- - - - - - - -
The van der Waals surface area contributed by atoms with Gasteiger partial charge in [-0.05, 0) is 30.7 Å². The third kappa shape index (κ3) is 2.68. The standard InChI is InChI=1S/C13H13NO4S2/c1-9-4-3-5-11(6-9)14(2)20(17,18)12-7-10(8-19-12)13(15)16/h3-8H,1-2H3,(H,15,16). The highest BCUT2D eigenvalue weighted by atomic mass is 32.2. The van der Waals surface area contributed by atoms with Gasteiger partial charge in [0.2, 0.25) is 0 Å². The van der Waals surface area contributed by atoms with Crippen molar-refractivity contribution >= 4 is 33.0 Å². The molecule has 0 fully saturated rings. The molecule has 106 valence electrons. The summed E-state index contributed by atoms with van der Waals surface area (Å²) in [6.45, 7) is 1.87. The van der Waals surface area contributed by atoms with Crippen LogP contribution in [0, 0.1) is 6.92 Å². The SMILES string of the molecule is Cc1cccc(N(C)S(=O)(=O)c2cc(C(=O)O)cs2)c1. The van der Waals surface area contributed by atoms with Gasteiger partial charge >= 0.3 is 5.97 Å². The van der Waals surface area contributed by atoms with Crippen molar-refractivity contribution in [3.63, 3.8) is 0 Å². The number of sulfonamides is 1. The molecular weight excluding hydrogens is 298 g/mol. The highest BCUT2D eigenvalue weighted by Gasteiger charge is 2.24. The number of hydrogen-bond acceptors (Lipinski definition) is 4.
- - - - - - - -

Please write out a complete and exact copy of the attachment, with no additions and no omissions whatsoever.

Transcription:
The van der Waals surface area contributed by atoms with Gasteiger partial charge in [-0.05, 0) is 30.7 Å². The third kappa shape index (κ3) is 2.68. The standard InChI is InChI=1S/C13H13NO4S2/c1-9-4-3-5-11(6-9)14(2)20(17,18)12-7-10(8-19-12)13(15)16/h3-8H,1-2H3,(H,15,16). The highest BCUT2D eigenvalue weighted by atomic mass is 32.2. The van der Waals surface area contributed by atoms with Gasteiger partial charge in [0.2, 0.25) is 0 Å². The van der Waals surface area contributed by atoms with Crippen molar-refractivity contribution >= 4 is 33.0 Å². The molecule has 0 fully saturated rings. The molecule has 106 valence electrons. The summed E-state index contributed by atoms with van der Waals surface area (Å²) in [6.45, 7) is 1.87. The van der Waals surface area contributed by atoms with Crippen LogP contribution in [0, 0.1) is 6.92 Å². The SMILES string of the molecule is Cc1cccc(N(C)S(=O)(=O)c2cc(C(=O)O)cs2)c1. The van der Waals surface area contributed by atoms with Gasteiger partial charge >= 0.3 is 5.97 Å². The van der Waals surface area contributed by atoms with Crippen molar-refractivity contribution in [3.63, 3.8) is 0 Å². The number of sulfonamides is 1. The molecular weight excluding hydrogens is 298 g/mol. The highest BCUT2D eigenvalue weighted by Gasteiger charge is 2.24. The number of hydrogen-bond acceptors (Lipinski definition) is 4.